Four former federal prosecutors--two of them Superior Court judges--are considered the top contenders for possible nomination as U.S. attorney, the top federal law enforcement position in Southern California.
Sources close to a special screening committee for U.S. Sen. Pete Wilson (R-Calif.) said Wednesday that the four contenders are among a list of eight lawyers and judges that will be submitted to replace U.S. Atty. Robert C. Bonner, who was confirmed last week to a federal judgeship.
Attorneys Terry W. Bird, 43, and Donald C. Smaltz, 52, together with Judges Lourdes Baird, 53, and Alexander Williams III, 45, are believed to be at the top of the list about to be forwarded to Wilson, who makes recommendations on presidential appointments in California.
The U.S. attorney oversees federal prosecutions and government legal actions throughout Los Angeles and the seven-county surrounding region, supervising a staff of 121 lawyers and handling prosecutions ranging from securities and bank fraud to narcotics, espionage and money laundering.
Bonner, 46, had brought unprecedented visibility to the office since his appointment in 1984, personally overseeing the trial of the first FBI agent ever accused of spying and unleashing a wave of white-collar crime and defense procurement fraud prosecutions.
He is expected to take the bench by late summer, after U.S. District Judge Pamela Ann Rymer's elevation to the U.S. 9th Circuit Court of Appeals. However, Justice Department officials said it is not likely that a permanent replacement will be confirmed until fall. In the meantime, the department will appoint an interim U.S. attorney.
Sources close to the screening process said the committee narrowed a larger list of applicants for the office to eight "serious" candidates, only four of whom were believed likely to win Wilson's endorsement:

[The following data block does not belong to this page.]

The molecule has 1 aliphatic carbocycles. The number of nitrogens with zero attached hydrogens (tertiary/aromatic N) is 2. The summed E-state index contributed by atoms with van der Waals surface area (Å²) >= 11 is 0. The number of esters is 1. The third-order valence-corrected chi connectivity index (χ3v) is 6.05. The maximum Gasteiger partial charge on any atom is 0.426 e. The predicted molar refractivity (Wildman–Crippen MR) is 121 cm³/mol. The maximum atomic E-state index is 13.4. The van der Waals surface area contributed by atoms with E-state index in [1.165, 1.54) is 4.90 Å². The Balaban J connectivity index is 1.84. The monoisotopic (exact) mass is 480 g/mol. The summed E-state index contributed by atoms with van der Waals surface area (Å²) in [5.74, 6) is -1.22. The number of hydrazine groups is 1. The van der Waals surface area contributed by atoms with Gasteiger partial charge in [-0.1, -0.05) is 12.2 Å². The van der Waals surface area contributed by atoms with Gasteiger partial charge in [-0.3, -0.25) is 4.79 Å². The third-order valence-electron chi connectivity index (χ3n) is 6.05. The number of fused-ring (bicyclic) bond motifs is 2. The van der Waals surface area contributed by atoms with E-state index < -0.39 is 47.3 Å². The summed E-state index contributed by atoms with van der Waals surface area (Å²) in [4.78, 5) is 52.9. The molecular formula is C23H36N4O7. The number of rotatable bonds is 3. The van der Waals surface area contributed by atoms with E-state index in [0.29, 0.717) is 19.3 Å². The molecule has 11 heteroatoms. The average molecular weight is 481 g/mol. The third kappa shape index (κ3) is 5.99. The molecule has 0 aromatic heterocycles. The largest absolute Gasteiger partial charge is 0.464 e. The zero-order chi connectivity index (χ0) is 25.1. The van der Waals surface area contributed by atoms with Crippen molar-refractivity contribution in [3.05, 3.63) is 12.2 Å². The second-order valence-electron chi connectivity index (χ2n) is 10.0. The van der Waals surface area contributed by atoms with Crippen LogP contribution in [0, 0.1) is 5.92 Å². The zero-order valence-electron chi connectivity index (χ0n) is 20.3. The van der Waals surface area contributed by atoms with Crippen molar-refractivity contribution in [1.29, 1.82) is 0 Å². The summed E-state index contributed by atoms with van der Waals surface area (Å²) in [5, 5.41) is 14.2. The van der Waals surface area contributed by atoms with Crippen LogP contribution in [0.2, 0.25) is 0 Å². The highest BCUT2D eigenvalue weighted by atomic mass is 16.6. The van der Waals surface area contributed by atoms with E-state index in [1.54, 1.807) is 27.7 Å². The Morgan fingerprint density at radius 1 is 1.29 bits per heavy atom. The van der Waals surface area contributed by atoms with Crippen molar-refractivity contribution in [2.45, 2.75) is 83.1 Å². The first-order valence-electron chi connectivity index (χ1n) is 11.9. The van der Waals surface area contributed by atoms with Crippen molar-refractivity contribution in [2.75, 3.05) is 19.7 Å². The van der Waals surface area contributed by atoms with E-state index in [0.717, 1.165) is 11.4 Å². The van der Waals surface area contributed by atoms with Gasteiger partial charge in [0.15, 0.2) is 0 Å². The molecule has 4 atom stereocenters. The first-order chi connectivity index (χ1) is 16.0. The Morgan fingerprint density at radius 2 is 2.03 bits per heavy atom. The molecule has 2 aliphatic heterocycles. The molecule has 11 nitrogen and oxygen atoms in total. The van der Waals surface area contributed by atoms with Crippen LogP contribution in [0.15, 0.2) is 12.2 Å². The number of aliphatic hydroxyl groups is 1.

* Bird, a partner with the Westwood law firm of Bird, Marella, Boxer, Wolpert & Matz, was an assistant U.S. attorney from 1972 to 1977, overseeing a task force that prosecuted fraud and corruption in federal housing programs. He left the office to head an investigation into cost overruns on the Alaskan Pipeline, then returned to Los Angeles to launch a law firm that now handles criminal and civil litigation.
* Smaltz is a veteran trial lawyer with the firm of Morgan, Lewis & Bockius. An assistant U.S. attorney in Los Angeles from 1964 to 1966, Smaltz stayed on as a special assistant for another 2 years before moving to private practice. In his most recent high-profile case, he represented California Overseas Bank, under indictment in New York with former Philippine President Ferdinand Marcos for allegedly using funds embezzled from the Philippine treasury to buy U.S. real estate.
* Baird is the only Democrat among the leading contenders for what is normally considered a political appointment. However, the fact that she is a Latina--a native of Ecuador, she is fluent in Spanish--makes her an attractive candidate, some sources said. A juvenile dependency judge on the Los Angeles Superior Court bench, Baird was hired as a federal prosecutor in 1976 and left to enter private practice 8 years later. In 1986, she was appointed to the Municipal bench, and elevated to the Superior Court last September.
* Williams headed the narcotics unit for the U.S. attorney's office from 1975 to 1979, then took over the Justice Department's narcotics and dangerous drug section. He returned about a year later to Los Angeles as chief assistant U.S. attorney, and served there until 1984, when he was appointed to the Superior Court. He now oversees criminal cases.
The screening committee also evaluated more than 30 applicants for the remaining federal judgeship in Los Angeles, to fill the vacancy left by U.S. District Judge Ferdinand F. Fernandez's recent elevation to the appeals court.
Sources said the list was narrowed to 18 candidates, including Orange County Superior Court Judge Gary Taylor, Los Angeles Superior Court Judge Dzintra Janavs and Beverly Hills attorney Stephen A. Kroft, a partner in the firm of Rosenfeld, Meyer & Susman.